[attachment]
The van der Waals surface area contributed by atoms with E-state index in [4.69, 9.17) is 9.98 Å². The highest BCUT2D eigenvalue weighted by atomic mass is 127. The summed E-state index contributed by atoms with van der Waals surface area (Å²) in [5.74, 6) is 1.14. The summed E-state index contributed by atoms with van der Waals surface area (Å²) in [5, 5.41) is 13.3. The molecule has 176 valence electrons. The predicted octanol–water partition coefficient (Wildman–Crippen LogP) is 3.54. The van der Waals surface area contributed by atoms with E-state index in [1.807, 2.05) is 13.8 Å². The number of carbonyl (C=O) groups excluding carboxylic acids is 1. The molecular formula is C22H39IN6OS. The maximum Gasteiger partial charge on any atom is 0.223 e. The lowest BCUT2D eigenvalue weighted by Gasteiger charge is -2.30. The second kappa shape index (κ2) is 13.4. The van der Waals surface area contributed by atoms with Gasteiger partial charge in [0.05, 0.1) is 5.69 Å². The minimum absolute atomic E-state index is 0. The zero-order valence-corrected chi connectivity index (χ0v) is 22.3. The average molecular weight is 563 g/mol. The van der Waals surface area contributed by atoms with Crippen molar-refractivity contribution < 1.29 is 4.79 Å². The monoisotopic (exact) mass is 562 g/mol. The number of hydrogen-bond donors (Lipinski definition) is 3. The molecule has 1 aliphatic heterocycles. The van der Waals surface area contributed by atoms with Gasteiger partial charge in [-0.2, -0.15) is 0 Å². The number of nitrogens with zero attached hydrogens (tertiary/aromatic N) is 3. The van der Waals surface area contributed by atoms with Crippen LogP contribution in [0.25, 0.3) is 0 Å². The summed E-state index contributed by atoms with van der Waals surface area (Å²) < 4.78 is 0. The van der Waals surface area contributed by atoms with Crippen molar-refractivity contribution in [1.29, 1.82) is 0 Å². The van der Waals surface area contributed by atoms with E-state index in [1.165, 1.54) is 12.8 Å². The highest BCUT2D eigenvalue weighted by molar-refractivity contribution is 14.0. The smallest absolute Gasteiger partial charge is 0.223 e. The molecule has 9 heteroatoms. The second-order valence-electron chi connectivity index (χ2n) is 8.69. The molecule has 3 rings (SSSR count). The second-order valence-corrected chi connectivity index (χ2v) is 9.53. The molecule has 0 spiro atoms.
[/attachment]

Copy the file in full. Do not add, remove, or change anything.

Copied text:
The van der Waals surface area contributed by atoms with E-state index in [4.69, 9.17) is 9.98 Å². The highest BCUT2D eigenvalue weighted by atomic mass is 127. The summed E-state index contributed by atoms with van der Waals surface area (Å²) in [5.74, 6) is 1.14. The summed E-state index contributed by atoms with van der Waals surface area (Å²) in [5, 5.41) is 13.3. The molecule has 176 valence electrons. The predicted octanol–water partition coefficient (Wildman–Crippen LogP) is 3.54. The van der Waals surface area contributed by atoms with E-state index in [1.807, 2.05) is 13.8 Å². The number of carbonyl (C=O) groups excluding carboxylic acids is 1. The molecular formula is C22H39IN6OS. The maximum Gasteiger partial charge on any atom is 0.223 e. The lowest BCUT2D eigenvalue weighted by Gasteiger charge is -2.30. The second kappa shape index (κ2) is 13.4. The van der Waals surface area contributed by atoms with Gasteiger partial charge in [0.05, 0.1) is 5.69 Å². The minimum absolute atomic E-state index is 0. The zero-order valence-corrected chi connectivity index (χ0v) is 22.3. The average molecular weight is 563 g/mol. The van der Waals surface area contributed by atoms with Crippen molar-refractivity contribution < 1.29 is 4.79 Å². The monoisotopic (exact) mass is 562 g/mol. The number of hydrogen-bond donors (Lipinski definition) is 3. The molecule has 1 aliphatic heterocycles. The van der Waals surface area contributed by atoms with Gasteiger partial charge in [-0.2, -0.15) is 0 Å². The number of nitrogens with zero attached hydrogens (tertiary/aromatic N) is 3. The van der Waals surface area contributed by atoms with Crippen LogP contribution in [0.25, 0.3) is 0 Å². The summed E-state index contributed by atoms with van der Waals surface area (Å²) < 4.78 is 0. The van der Waals surface area contributed by atoms with Crippen molar-refractivity contribution in [1.29, 1.82) is 0 Å². The van der Waals surface area contributed by atoms with E-state index in [1.165, 1.54) is 12.8 Å². The highest BCUT2D eigenvalue weighted by molar-refractivity contribution is 14.0. The smallest absolute Gasteiger partial charge is 0.223 e. The molecule has 9 heteroatoms. The second-order valence-electron chi connectivity index (χ2n) is 8.69. The molecule has 3 rings (SSSR count). The second-order valence-corrected chi connectivity index (χ2v) is 9.53. The molecule has 0 spiro atoms.